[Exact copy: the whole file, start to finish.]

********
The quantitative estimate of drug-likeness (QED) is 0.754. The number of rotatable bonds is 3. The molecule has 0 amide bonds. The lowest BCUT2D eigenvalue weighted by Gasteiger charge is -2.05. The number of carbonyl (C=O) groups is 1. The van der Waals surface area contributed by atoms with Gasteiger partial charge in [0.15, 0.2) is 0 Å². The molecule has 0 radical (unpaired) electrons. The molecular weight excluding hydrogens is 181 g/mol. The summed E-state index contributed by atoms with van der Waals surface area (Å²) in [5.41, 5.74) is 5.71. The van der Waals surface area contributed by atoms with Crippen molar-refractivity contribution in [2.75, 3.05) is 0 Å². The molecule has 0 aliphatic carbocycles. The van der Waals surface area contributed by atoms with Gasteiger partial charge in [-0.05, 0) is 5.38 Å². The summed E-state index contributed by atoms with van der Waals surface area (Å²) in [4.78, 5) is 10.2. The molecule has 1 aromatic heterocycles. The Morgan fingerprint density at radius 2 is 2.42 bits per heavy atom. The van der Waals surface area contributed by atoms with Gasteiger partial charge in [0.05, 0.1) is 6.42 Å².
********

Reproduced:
The quantitative estimate of drug-likeness (QED) is 0.754. The number of rotatable bonds is 3. The molecule has 0 amide bonds. The lowest BCUT2D eigenvalue weighted by Gasteiger charge is -2.05. The number of carbonyl (C=O) groups is 1. The van der Waals surface area contributed by atoms with Gasteiger partial charge in [0.15, 0.2) is 0 Å². The molecule has 0 radical (unpaired) electrons. The molecular weight excluding hydrogens is 181 g/mol. The summed E-state index contributed by atoms with van der Waals surface area (Å²) in [5.41, 5.74) is 5.71. The van der Waals surface area contributed by atoms with Crippen molar-refractivity contribution in [2.75, 3.05) is 0 Å². The molecule has 0 aliphatic carbocycles. The van der Waals surface area contributed by atoms with Gasteiger partial charge in [-0.05, 0) is 5.38 Å². The summed E-state index contributed by atoms with van der Waals surface area (Å²) in [4.78, 5) is 10.2. The molecule has 1 aromatic heterocycles. The Morgan fingerprint density at radius 2 is 2.42 bits per heavy atom. The van der Waals surface area contributed by atoms with Gasteiger partial charge in [0.05, 0.1) is 6.42 Å².